PORTLAND, Ore.In 2004, Nokia Corp. created a concept design for a smart phone dominated by a touch screen which looks today uncannily like Apple Inc.'s iPhone.
In 2008, Nokia (Helsinki, Finland) repeated the exercise, presenting a concept design of the "morph" mobile phone of 2012. If the predictions ring as true as they did in 2004, then the future of mobile phones will involve transparency, transformability and compliancy.
In drawings and animations, Tapani Ryhanen, director and head of Nokia's Research Center Laboratory (Cambridge England) presented his newest mobile phone concept designdubbed "morph"last week at the MEMS Executive Congress, hosted by the MEMS Industry Group (MIG). Radio-frequency MEMS, silicon microphones, accelerometers, microbolometers, microfluidics and other embedded MEMS devices will converge to allow mobile phones to sense not only their environment but also the health and temperament of the people in its vicinity.
"We are focusing on nano-sciences that will transform the user's experience, in research collaborations with the University of Cambridge and the Helsinki University of Technology," said Ryhanen.
Ryhanen showed how transparency will turn a mobile phone's entire case into a display, allowing different dashboards to be buried at different depths in the case. Users will view various menus, readouts and touchpads on these integrated displays from any orientationeven through its backside. Current research at Nokia and its collaborators is realizing this dream by expanding the reach of transparent zinc-oxide wiring with tough carbon-nanotube-based electronics embedded into polymer composites that bestow designer mechanical and electrical characteristics.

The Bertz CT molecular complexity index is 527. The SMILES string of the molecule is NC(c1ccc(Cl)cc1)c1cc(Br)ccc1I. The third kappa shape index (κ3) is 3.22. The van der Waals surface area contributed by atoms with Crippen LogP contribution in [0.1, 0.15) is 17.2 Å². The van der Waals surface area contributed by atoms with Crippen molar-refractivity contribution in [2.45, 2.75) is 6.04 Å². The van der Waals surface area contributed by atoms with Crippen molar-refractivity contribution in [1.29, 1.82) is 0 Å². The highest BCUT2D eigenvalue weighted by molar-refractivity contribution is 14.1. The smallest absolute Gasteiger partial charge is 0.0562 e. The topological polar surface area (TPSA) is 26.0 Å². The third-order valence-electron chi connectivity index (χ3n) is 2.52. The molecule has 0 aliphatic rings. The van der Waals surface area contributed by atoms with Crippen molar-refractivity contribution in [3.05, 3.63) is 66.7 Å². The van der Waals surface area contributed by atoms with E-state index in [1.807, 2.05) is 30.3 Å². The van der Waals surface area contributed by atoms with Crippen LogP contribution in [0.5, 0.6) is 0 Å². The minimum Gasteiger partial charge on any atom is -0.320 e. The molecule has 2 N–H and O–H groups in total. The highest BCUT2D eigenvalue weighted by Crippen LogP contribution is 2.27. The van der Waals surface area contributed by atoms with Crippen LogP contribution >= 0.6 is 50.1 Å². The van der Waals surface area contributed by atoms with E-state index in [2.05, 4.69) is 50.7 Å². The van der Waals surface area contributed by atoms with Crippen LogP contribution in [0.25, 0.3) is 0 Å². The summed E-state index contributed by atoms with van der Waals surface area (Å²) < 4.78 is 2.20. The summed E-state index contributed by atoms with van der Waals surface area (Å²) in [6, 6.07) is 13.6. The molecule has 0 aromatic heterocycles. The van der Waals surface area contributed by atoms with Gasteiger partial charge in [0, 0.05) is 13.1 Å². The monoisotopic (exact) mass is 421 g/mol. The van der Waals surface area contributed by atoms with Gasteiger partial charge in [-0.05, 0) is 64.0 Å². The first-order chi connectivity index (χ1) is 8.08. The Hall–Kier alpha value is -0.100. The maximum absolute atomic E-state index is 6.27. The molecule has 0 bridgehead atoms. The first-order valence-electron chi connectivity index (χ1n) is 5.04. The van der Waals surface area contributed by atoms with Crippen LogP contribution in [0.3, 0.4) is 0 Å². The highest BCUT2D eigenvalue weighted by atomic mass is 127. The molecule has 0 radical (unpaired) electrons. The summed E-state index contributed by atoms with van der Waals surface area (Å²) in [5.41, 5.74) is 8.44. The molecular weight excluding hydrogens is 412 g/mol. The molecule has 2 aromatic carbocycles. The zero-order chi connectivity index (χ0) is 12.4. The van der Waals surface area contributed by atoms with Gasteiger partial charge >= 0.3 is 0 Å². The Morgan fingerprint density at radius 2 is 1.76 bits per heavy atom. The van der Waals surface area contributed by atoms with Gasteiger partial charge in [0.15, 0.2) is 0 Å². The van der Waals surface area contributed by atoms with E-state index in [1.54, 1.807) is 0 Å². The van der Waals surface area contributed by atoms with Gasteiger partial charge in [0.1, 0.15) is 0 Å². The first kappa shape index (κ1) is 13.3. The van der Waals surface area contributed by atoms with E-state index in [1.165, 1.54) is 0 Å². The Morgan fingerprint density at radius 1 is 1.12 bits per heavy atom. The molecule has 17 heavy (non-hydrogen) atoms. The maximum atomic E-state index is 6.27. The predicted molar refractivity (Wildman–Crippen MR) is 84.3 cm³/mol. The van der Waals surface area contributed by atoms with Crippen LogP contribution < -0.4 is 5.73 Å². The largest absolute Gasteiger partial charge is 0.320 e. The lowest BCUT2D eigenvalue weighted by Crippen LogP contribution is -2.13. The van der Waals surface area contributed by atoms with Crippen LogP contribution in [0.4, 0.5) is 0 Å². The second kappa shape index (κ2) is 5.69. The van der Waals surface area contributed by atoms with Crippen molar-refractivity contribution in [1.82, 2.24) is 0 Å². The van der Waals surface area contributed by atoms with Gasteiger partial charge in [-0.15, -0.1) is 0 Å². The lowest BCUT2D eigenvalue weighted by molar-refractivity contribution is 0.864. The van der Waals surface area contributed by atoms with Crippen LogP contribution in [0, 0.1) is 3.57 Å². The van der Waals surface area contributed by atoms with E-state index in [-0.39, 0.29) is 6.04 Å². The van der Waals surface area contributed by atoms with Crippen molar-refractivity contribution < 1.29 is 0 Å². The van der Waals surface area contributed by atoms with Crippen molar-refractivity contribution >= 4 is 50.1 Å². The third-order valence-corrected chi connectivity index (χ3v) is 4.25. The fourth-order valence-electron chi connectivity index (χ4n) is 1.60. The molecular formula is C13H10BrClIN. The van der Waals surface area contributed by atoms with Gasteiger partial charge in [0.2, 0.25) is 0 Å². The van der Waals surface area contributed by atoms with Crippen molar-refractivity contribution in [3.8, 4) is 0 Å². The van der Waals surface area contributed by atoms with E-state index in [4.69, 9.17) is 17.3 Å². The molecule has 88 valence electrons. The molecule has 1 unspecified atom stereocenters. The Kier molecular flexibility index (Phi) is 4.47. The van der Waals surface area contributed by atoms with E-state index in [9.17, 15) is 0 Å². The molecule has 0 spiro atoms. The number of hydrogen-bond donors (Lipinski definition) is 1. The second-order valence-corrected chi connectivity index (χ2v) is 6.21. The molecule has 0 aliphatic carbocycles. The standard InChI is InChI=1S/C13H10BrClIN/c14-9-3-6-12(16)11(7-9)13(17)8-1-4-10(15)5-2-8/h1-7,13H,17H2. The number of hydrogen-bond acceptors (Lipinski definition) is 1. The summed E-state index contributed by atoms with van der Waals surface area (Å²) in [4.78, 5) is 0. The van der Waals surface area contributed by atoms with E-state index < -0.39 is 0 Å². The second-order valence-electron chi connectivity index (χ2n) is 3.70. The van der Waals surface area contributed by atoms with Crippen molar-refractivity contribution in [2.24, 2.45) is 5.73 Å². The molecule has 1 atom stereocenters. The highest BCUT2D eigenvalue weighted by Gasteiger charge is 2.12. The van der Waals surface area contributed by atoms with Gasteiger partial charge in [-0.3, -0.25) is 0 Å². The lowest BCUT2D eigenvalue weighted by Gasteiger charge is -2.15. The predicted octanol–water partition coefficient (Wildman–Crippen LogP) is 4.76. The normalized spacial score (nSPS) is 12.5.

Transformability, according to Ryhanen's morph concept design, will allow users to snap apart their mobile smart phone, and reassemble it, with optional modules, to adapt its functionality for different applicationslike turning it into a GPS-enabled dead-reckoning belt clip for hiking, then reassembling it into WiMax-enabled location-sensitive vest-pocket shape when going to work.
Ryhanen also claimed Nokia was researching methods of making mobile phones, conformablethat is, allowing users to bend their electronics devices into different configurations, such into an arm band, by using stretchable and flexible cases with integrated displays. To realize transformability, Nokia Research is currently experimenting with printing electronics onto soft polymer substrates using inexpensive reel-to-reel presses. Use of flexible, printable, transparent materials with integrated electronics and displays will allow the user to morph their mobile phone into personalized configurations, according to Ryhanen.
The mobile phone will also acquire a new array of sensors integrated into the structural mechanics of the case/display, including chemical and bioassay sensors operating at terahertz frequencies that can penetrate the skin to anticipate a user's physical and emotional state. Human-computer interfaces with the device will be based on multi-modal interactions including pointing, looking, touching, shaking and natural verbal dialogues, according to Ryhanen.
The modular concept design also anticipates the availability of alternative power sources for future mobile phones, including more flexible batteries with higher-power density and ultra-fast recharging, to alternative energy chemistries including photovoltaic and fuel cells.